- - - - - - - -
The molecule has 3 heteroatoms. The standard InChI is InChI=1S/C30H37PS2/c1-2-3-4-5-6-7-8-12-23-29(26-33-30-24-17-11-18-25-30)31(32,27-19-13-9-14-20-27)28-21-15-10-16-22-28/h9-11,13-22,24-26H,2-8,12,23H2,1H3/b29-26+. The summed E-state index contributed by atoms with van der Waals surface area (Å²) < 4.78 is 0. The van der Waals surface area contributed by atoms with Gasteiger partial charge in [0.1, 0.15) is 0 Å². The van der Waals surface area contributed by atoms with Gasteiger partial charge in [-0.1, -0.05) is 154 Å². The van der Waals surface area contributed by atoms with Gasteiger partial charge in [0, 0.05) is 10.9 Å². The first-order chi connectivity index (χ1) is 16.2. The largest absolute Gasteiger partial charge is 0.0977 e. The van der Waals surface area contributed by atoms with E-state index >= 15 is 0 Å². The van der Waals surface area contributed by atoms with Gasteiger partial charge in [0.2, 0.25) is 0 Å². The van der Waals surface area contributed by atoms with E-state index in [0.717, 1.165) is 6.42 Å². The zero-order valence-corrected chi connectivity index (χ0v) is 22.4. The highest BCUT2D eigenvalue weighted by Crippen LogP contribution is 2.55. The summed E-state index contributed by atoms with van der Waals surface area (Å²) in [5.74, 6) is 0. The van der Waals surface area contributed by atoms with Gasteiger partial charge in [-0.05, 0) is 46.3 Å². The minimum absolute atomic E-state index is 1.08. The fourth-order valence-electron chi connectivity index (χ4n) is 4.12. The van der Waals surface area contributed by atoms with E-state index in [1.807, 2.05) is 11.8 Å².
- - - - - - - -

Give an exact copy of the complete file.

The molecule has 3 heteroatoms. The standard InChI is InChI=1S/C30H37PS2/c1-2-3-4-5-6-7-8-12-23-29(26-33-30-24-17-11-18-25-30)31(32,27-19-13-9-14-20-27)28-21-15-10-16-22-28/h9-11,13-22,24-26H,2-8,12,23H2,1H3/b29-26+. The summed E-state index contributed by atoms with van der Waals surface area (Å²) < 4.78 is 0. The van der Waals surface area contributed by atoms with Gasteiger partial charge in [0.1, 0.15) is 0 Å². The van der Waals surface area contributed by atoms with Gasteiger partial charge in [-0.1, -0.05) is 154 Å². The van der Waals surface area contributed by atoms with Gasteiger partial charge in [0, 0.05) is 10.9 Å². The first-order chi connectivity index (χ1) is 16.2. The largest absolute Gasteiger partial charge is 0.0977 e. The van der Waals surface area contributed by atoms with E-state index >= 15 is 0 Å². The van der Waals surface area contributed by atoms with Gasteiger partial charge in [0.2, 0.25) is 0 Å². The van der Waals surface area contributed by atoms with E-state index in [0.717, 1.165) is 6.42 Å². The zero-order valence-corrected chi connectivity index (χ0v) is 22.4. The highest BCUT2D eigenvalue weighted by Crippen LogP contribution is 2.55. The summed E-state index contributed by atoms with van der Waals surface area (Å²) in [5.74, 6) is 0. The van der Waals surface area contributed by atoms with Gasteiger partial charge in [-0.05, 0) is 46.3 Å². The minimum absolute atomic E-state index is 1.08. The fourth-order valence-electron chi connectivity index (χ4n) is 4.12. The van der Waals surface area contributed by atoms with E-state index in [1.807, 2.05) is 11.8 Å².